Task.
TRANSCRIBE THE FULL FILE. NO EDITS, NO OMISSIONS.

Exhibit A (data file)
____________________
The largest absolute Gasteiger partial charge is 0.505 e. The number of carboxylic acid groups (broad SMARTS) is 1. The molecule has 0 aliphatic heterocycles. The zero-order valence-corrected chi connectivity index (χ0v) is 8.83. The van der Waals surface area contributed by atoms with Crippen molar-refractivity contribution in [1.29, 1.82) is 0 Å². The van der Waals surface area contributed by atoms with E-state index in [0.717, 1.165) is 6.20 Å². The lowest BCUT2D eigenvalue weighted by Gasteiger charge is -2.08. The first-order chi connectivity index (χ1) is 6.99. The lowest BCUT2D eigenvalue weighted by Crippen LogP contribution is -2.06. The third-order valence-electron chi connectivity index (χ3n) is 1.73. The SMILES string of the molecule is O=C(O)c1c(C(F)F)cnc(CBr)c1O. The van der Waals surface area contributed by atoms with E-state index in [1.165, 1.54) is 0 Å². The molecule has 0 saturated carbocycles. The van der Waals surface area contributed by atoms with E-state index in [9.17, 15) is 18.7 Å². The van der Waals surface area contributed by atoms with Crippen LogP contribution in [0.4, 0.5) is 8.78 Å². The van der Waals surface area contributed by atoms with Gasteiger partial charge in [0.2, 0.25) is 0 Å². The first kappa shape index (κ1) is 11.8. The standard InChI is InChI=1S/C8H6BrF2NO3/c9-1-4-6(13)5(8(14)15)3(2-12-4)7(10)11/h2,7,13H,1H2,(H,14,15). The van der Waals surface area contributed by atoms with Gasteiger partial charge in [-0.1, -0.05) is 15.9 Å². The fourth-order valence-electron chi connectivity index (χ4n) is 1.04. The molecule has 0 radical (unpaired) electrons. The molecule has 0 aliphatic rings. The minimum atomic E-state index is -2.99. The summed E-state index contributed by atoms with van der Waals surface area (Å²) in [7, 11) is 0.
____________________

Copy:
The largest absolute Gasteiger partial charge is 0.505 e. The number of carboxylic acid groups (broad SMARTS) is 1. The molecule has 0 aliphatic heterocycles. The zero-order valence-corrected chi connectivity index (χ0v) is 8.83. The van der Waals surface area contributed by atoms with Crippen molar-refractivity contribution in [1.29, 1.82) is 0 Å². The van der Waals surface area contributed by atoms with E-state index in [0.717, 1.165) is 6.20 Å². The lowest BCUT2D eigenvalue weighted by Gasteiger charge is -2.08. The first-order chi connectivity index (χ1) is 6.99. The lowest BCUT2D eigenvalue weighted by Crippen LogP contribution is -2.06. The third-order valence-electron chi connectivity index (χ3n) is 1.73. The SMILES string of the molecule is O=C(O)c1c(C(F)F)cnc(CBr)c1O. The van der Waals surface area contributed by atoms with E-state index in [1.165, 1.54) is 0 Å². The molecule has 0 saturated carbocycles. The van der Waals surface area contributed by atoms with E-state index in [9.17, 15) is 18.7 Å². The van der Waals surface area contributed by atoms with Crippen LogP contribution in [0.4, 0.5) is 8.78 Å². The van der Waals surface area contributed by atoms with Gasteiger partial charge in [0.2, 0.25) is 0 Å². The first kappa shape index (κ1) is 11.8. The standard InChI is InChI=1S/C8H6BrF2NO3/c9-1-4-6(13)5(8(14)15)3(2-12-4)7(10)11/h2,7,13H,1H2,(H,14,15). The van der Waals surface area contributed by atoms with Gasteiger partial charge in [-0.1, -0.05) is 15.9 Å². The fourth-order valence-electron chi connectivity index (χ4n) is 1.04. The molecule has 0 radical (unpaired) electrons. The molecule has 0 aliphatic rings. The minimum atomic E-state index is -2.99. The summed E-state index contributed by atoms with van der Waals surface area (Å²) in [7, 11) is 0.